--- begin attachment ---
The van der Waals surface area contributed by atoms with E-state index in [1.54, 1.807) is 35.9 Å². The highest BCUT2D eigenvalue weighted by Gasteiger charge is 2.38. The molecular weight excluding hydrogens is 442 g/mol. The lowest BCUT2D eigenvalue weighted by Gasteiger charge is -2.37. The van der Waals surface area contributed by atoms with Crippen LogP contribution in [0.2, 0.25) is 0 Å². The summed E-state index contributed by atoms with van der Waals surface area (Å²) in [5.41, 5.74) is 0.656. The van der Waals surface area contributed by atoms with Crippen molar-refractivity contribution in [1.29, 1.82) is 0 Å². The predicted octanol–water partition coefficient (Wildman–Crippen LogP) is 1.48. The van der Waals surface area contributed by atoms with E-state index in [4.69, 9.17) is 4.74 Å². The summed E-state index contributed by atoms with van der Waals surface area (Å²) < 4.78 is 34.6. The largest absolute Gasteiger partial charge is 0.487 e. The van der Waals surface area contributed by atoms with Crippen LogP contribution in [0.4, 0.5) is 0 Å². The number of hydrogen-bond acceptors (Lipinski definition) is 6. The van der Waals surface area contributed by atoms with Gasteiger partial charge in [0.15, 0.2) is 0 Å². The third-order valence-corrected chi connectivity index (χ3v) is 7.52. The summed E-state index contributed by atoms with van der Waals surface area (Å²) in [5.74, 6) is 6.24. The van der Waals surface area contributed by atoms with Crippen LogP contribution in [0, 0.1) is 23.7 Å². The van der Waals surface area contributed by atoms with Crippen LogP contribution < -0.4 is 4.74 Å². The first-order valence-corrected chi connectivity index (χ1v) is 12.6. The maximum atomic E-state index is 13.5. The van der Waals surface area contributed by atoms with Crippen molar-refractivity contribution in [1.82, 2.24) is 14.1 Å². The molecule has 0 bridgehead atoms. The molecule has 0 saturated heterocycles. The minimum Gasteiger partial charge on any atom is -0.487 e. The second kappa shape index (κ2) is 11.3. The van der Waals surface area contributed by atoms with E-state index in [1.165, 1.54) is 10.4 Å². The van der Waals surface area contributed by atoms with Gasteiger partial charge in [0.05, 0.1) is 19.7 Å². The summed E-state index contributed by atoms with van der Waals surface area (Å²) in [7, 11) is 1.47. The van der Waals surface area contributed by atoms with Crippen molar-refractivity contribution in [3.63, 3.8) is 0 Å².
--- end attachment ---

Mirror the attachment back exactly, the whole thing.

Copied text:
The van der Waals surface area contributed by atoms with E-state index in [1.54, 1.807) is 35.9 Å². The highest BCUT2D eigenvalue weighted by Gasteiger charge is 2.38. The molecular weight excluding hydrogens is 442 g/mol. The lowest BCUT2D eigenvalue weighted by Gasteiger charge is -2.37. The van der Waals surface area contributed by atoms with Crippen LogP contribution in [0.2, 0.25) is 0 Å². The summed E-state index contributed by atoms with van der Waals surface area (Å²) in [5.41, 5.74) is 0.656. The van der Waals surface area contributed by atoms with Crippen molar-refractivity contribution in [1.29, 1.82) is 0 Å². The predicted octanol–water partition coefficient (Wildman–Crippen LogP) is 1.48. The van der Waals surface area contributed by atoms with E-state index in [4.69, 9.17) is 4.74 Å². The summed E-state index contributed by atoms with van der Waals surface area (Å²) < 4.78 is 34.6. The largest absolute Gasteiger partial charge is 0.487 e. The van der Waals surface area contributed by atoms with Crippen LogP contribution in [0.4, 0.5) is 0 Å². The number of hydrogen-bond acceptors (Lipinski definition) is 6. The van der Waals surface area contributed by atoms with Gasteiger partial charge in [0.15, 0.2) is 0 Å². The third-order valence-corrected chi connectivity index (χ3v) is 7.52. The summed E-state index contributed by atoms with van der Waals surface area (Å²) in [5.74, 6) is 6.24. The van der Waals surface area contributed by atoms with Crippen LogP contribution in [0, 0.1) is 23.7 Å². The van der Waals surface area contributed by atoms with Crippen LogP contribution < -0.4 is 4.74 Å². The first-order valence-corrected chi connectivity index (χ1v) is 12.6. The maximum atomic E-state index is 13.5. The van der Waals surface area contributed by atoms with Crippen molar-refractivity contribution in [1.82, 2.24) is 14.1 Å². The molecule has 0 bridgehead atoms. The molecule has 0 saturated heterocycles. The minimum Gasteiger partial charge on any atom is -0.487 e. The second kappa shape index (κ2) is 11.3. The van der Waals surface area contributed by atoms with E-state index in [1.165, 1.54) is 10.4 Å². The van der Waals surface area contributed by atoms with Gasteiger partial charge in [0.05, 0.1) is 19.7 Å². The summed E-state index contributed by atoms with van der Waals surface area (Å²) in [7, 11) is 1.47. The van der Waals surface area contributed by atoms with Crippen molar-refractivity contribution in [3.63, 3.8) is 0 Å².